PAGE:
The 100 S5E08: “How We Get to Peace” Review

Wow, that was a lot.

First off, an apology: last week, I made fun of Bellamy for not having good plans, and this week he came up with a solid plan that will probably not end well, but at least started well. Which is progress, and I’m proud of him.

But that’s the end of the episode; we have a lot of ground to cover before then, if I can remember what ground that was. A lot happened this week, y’all. I’m overwhelmed.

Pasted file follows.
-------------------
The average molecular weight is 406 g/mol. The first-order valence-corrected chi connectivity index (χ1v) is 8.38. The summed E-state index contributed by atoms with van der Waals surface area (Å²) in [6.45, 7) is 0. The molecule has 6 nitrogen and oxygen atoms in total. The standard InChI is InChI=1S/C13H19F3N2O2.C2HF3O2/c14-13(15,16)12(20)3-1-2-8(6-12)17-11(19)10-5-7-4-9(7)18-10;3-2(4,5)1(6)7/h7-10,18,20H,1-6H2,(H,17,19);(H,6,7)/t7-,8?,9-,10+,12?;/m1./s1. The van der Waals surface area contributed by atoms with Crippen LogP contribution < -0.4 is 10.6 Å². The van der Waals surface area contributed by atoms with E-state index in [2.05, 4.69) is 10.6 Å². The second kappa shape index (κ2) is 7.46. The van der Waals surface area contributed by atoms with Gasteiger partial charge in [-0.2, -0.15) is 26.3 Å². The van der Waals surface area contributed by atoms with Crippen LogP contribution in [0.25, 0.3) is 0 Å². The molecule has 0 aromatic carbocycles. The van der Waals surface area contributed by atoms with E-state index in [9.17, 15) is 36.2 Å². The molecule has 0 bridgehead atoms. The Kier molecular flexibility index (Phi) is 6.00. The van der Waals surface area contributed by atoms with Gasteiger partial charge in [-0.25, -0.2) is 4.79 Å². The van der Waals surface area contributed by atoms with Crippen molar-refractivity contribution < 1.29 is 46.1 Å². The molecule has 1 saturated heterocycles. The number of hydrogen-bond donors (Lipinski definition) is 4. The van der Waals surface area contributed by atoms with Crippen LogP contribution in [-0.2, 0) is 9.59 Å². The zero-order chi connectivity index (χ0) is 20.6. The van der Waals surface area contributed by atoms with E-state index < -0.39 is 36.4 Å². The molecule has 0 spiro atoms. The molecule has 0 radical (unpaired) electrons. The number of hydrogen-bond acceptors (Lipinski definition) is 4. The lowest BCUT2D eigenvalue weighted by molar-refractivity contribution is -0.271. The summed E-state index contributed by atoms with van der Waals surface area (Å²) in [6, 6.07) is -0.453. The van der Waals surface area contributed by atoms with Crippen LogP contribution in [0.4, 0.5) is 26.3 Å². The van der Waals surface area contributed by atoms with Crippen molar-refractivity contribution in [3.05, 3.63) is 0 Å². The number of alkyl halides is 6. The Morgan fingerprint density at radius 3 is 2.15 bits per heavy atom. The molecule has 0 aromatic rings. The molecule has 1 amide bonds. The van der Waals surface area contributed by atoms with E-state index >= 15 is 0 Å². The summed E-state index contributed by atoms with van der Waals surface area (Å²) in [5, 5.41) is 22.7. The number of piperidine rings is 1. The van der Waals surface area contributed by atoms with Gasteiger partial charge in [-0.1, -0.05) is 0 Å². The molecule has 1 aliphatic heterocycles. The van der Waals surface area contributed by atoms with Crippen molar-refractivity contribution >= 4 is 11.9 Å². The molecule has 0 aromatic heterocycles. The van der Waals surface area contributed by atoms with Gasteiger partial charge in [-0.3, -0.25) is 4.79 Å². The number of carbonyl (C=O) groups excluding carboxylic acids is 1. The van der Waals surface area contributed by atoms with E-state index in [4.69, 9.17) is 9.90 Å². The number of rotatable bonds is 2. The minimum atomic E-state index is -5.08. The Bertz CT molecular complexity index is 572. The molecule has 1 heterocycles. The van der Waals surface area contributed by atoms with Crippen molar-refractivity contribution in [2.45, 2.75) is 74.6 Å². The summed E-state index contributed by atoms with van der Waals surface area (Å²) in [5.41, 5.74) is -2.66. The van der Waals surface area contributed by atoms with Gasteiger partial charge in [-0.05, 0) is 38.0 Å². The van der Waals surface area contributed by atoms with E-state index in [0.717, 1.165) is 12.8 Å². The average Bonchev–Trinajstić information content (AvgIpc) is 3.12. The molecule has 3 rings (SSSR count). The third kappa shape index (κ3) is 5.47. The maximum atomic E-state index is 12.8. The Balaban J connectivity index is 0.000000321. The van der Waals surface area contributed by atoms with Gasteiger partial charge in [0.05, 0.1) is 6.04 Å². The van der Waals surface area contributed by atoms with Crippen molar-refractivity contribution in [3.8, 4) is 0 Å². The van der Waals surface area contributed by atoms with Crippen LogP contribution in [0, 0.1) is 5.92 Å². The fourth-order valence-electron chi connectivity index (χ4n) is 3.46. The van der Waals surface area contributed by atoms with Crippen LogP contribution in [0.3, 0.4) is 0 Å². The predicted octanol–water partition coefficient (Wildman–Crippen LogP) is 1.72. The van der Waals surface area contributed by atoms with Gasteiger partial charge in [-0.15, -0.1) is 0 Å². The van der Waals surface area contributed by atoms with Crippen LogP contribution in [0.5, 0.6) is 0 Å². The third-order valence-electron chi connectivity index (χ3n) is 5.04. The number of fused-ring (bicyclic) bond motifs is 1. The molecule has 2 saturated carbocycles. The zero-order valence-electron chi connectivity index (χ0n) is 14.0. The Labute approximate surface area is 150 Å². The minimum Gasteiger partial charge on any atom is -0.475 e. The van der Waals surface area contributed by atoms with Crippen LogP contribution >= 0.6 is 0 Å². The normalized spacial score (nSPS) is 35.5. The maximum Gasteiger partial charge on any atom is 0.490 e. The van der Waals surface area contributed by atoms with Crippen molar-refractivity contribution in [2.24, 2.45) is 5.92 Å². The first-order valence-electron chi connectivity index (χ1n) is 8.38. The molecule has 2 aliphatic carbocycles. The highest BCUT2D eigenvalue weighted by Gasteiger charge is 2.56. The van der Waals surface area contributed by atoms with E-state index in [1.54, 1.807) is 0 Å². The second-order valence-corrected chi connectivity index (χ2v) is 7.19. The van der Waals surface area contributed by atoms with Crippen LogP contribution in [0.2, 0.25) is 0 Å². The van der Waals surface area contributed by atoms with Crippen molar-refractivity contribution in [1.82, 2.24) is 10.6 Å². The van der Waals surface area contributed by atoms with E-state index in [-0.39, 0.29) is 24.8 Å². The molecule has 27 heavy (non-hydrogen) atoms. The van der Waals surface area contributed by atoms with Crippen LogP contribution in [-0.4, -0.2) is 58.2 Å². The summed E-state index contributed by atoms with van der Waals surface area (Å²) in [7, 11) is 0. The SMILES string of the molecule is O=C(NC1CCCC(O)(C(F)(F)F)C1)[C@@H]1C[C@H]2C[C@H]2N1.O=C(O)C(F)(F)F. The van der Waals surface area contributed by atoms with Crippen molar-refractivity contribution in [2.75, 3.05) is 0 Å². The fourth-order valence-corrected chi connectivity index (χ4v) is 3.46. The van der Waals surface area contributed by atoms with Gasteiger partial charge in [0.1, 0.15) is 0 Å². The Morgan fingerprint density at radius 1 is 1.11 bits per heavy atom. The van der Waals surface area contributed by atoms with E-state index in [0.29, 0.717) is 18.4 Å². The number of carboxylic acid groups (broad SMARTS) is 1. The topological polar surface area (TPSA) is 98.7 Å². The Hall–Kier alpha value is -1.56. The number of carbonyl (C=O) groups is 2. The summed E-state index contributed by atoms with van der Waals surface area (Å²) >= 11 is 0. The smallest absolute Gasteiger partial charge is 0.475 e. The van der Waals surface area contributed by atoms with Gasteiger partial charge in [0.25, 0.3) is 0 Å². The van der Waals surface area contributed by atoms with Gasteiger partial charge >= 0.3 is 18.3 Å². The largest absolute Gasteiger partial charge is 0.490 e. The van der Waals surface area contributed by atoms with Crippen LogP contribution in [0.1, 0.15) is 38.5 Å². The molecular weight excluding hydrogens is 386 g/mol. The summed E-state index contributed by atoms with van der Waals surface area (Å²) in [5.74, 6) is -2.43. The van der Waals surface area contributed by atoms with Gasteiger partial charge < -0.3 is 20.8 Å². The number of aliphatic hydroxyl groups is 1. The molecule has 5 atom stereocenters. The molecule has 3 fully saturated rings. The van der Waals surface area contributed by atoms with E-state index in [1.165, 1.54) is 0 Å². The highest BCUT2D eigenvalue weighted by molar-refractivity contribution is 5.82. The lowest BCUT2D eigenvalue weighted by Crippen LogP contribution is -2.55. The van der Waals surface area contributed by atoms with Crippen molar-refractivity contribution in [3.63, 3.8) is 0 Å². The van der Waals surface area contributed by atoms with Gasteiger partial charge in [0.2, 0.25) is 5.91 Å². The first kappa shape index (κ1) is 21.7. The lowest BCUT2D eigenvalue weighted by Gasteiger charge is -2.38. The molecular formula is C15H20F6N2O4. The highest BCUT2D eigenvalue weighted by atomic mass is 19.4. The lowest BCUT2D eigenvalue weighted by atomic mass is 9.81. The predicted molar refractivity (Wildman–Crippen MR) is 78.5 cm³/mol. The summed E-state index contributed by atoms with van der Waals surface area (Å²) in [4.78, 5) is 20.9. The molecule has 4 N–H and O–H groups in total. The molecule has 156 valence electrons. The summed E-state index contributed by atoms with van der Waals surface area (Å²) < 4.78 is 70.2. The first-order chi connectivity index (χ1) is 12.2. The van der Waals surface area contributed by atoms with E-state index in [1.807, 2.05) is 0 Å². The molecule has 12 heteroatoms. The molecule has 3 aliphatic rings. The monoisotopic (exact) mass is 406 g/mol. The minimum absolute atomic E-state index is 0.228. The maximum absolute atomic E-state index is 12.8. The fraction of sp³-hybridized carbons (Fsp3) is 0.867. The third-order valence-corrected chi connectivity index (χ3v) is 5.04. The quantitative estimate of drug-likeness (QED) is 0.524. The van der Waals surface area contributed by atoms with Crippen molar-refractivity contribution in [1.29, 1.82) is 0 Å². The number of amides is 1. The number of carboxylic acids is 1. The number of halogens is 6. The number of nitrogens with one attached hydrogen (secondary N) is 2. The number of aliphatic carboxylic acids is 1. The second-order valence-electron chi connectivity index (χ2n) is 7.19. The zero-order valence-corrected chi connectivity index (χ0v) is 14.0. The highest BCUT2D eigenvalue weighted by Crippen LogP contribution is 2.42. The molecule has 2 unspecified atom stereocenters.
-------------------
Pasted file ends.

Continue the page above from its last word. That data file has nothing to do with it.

Let’s start off, as is traditional, in Shallow Valley, which is rough this week. Abby’s storyline is one that hasn’t been entirely working for me, and this week doubled down on all of that. It’s giving her more to do, which I like, and Paige Turco is knocking it out of the park, but I’m just not enthused about addiction, at base, as Abby’s story. And it doesn’t help that we’re eight episodes in and she’s basically had no real growth or change; the biggest thing has been Kane telling her to choose between him and the pills, but I didn’t get the sense that Abby did anything this week that she wouldn’t have done last week, so it felt like that was more about him than her. And this is a tough thing to criticize, when it comes to fiction, because addiction is a real thing, and real people suffer and don’t have neat arcs about it, but within the fiction, I’m not convinced it was the best call, nor am I convinced the show is going to land this one.